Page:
2003 Teton Grand Freedom. 2006 Freightliner Century 120 with Detroit 14L and Ultrashift.. Full time going from job to job. Building and maintaining plants across the USA. Sold 2006 Mobile Suites 32TK3
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Old 07-08-2014, 01:11 PM   #5
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After glenn's statement, i did a little research and found that RV refridgerators range drastically in wattage. Absorption style refridges are about 250-400watts, very innefficient. Some compressor models are around 150watts. Some ultra high efficiency style which can also run off 12v directly are only 30-50watts.

If you have a good compressor model, 150watts will draw about 13 amps which is doable on the tow cable. But i personally would advise against that because it takes up much of your headroom over the lights and brakes.

If you have one of the high efficiency models, 30-50 watts, you are looking at only 3 amps, which is like nothing, and can run that off the house batteries for a while and not taking up much overhead from the tow cable. Most group 27 house batteries are about 90amp hours and most refridgerators that are high efficiency are quoting 20amp/hours per day. You could probably run those realistically for 2-3 days with 2 group 27 batteries and not even charge them.

However, most likely your RV manufacturer buys cheaper refridgerators, and you probably have closer to a 150watt unit. And at about 13amps give or take, and assuming your truck has a 20 amps fuse for the tow plug, you are pretty close to the limit. I can see why they would have to write that you're not allowed to do that, as to cover their own butts in liability lawsuits.
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Old 07-08-2014, 01:28 PM   #6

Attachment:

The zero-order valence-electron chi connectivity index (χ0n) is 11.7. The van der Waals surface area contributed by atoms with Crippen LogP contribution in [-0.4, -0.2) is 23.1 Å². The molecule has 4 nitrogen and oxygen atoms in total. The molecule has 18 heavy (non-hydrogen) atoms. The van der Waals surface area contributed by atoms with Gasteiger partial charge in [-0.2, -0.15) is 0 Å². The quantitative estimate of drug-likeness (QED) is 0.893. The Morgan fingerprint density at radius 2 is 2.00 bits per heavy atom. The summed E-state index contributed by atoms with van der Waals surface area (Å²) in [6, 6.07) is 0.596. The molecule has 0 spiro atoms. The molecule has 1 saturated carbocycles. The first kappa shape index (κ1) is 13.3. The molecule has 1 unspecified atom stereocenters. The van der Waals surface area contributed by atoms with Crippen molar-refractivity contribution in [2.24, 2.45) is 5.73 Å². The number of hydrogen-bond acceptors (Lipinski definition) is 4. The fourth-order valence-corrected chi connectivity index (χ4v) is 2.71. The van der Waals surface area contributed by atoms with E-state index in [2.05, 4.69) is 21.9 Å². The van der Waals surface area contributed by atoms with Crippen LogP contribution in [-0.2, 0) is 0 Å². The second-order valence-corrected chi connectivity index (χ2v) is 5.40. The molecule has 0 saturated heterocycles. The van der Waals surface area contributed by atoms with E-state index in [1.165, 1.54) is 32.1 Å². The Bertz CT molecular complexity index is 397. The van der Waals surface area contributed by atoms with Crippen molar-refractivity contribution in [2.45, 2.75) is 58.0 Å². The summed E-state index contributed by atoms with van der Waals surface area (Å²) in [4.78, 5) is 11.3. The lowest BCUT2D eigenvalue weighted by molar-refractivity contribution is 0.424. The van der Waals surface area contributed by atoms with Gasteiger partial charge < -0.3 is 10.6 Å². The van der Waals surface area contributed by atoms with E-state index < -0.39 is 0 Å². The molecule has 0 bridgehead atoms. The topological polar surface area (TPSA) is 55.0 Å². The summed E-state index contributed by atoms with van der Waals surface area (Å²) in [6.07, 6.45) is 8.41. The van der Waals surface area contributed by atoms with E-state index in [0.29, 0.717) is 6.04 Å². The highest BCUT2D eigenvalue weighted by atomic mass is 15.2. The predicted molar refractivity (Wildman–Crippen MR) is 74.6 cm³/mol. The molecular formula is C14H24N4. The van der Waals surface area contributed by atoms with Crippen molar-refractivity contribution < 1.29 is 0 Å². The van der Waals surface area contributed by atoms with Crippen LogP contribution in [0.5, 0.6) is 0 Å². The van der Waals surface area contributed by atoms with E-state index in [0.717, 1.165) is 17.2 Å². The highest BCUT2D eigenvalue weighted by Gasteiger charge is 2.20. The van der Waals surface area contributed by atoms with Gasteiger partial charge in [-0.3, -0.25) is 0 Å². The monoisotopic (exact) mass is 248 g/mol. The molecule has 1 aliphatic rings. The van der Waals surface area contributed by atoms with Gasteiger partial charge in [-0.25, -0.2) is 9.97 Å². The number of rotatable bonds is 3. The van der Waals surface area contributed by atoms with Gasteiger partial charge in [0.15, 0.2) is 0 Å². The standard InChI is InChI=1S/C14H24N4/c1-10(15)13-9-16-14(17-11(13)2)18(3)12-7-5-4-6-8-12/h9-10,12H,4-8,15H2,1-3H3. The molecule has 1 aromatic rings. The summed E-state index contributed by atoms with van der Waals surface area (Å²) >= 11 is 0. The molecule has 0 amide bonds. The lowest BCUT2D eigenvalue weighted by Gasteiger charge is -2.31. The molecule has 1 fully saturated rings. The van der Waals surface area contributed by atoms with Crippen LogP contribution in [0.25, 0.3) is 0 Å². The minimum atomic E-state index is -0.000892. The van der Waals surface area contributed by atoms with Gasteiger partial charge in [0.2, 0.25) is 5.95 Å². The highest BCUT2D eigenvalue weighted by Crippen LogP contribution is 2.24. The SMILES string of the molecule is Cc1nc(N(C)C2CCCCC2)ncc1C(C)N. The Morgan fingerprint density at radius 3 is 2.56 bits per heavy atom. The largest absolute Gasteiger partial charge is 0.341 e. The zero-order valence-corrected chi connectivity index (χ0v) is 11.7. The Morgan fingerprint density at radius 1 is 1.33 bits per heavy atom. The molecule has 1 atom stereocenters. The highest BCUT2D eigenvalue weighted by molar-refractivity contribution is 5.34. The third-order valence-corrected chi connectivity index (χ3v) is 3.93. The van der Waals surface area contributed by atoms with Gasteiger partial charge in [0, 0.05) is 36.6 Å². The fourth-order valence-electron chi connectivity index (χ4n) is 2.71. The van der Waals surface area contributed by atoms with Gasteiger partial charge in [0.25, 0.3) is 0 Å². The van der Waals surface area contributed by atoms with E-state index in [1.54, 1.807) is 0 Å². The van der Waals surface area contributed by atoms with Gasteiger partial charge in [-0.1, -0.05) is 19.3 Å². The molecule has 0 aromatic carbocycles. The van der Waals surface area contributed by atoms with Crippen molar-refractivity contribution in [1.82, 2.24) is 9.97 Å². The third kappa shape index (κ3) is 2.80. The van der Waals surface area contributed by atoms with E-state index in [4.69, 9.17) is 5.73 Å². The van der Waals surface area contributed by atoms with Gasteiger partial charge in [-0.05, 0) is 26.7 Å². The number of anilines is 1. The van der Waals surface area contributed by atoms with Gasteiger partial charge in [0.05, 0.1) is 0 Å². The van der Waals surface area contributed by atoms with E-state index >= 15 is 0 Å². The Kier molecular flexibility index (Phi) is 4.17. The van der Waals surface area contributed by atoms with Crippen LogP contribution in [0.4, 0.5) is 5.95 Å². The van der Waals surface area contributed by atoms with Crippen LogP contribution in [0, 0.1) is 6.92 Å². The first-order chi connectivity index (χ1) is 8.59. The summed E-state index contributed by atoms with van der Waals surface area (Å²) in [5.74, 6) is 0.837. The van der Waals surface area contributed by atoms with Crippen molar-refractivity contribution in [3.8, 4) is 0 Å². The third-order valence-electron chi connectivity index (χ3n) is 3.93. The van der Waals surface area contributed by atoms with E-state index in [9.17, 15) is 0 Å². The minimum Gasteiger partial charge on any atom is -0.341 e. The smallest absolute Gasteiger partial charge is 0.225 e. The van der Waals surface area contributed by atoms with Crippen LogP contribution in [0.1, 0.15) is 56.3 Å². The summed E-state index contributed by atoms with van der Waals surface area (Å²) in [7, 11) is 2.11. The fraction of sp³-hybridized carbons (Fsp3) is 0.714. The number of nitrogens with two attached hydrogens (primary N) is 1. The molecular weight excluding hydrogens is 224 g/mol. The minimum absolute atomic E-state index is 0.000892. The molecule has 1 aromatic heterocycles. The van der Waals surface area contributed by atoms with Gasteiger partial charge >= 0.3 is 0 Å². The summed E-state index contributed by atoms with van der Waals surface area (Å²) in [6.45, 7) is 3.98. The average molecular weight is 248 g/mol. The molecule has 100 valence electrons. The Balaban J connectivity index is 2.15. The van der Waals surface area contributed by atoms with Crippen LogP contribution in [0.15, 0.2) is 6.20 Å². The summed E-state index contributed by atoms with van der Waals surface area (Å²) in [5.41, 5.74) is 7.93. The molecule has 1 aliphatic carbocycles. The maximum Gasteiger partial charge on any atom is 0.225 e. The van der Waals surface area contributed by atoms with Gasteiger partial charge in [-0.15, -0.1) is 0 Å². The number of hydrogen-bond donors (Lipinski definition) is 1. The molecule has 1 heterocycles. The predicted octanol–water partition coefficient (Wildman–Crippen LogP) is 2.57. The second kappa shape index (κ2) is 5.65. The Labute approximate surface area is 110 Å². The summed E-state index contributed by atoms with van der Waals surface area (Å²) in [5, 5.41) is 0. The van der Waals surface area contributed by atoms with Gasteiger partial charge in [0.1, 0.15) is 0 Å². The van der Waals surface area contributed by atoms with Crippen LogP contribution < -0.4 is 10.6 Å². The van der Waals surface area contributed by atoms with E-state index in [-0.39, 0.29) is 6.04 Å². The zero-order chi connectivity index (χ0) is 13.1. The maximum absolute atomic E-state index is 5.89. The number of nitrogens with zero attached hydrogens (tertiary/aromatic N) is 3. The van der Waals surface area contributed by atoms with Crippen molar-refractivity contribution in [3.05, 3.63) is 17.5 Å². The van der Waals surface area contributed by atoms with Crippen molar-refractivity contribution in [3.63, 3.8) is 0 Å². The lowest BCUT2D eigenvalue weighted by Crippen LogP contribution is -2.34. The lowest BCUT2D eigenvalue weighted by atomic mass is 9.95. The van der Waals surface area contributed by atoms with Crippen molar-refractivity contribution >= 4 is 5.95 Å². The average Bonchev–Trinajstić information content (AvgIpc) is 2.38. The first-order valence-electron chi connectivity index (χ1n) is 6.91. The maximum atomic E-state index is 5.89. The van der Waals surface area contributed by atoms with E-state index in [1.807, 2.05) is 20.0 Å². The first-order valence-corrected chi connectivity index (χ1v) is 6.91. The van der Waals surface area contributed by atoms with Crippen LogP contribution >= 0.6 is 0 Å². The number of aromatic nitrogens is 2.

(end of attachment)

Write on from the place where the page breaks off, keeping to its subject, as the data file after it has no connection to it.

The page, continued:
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If you plan on doing some boondocking, or visiting national parks without electric shore power, these 12v cooler style refidgerators are the way to go. 2.75amps will run off your house batteries for a long time before needing to be replenished.
Whynter 85 Quart Portable Fridge / Freezer
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Old 07-08-2014, 01:29 PM   #7
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Mine is not efficient. It is original and my Teton is 2003. It works great and have no plans of replacing it. We run all day towing and batteries low but still good.
2003 Teton Grand Freedom. 2006 Freightliner Century 120 with Detroit 14L and Ultrashift.. Full time going from job to job. Building and maintaining plants across the USA. Sold 2006 Mobile Suites 32TK3
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Old 07-09-2014, 08:31 AM   #8
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Since you have a new DRV, I believe the inverter will draw from the extra set of batteries supplied with the inverter--the truck will supply power to maintain the batteries--I don't think the truck will directly supply power to the inverter. There are several on the Suites forums already towing with GMs and no problem. Not sure how the "5th wheel manual" would suggest you tow down the road and also keep the fridge running without using the inverter and the truck being connected.
Have you visited the SOITC Suites forum for help?

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5th wheel, chevy, inverter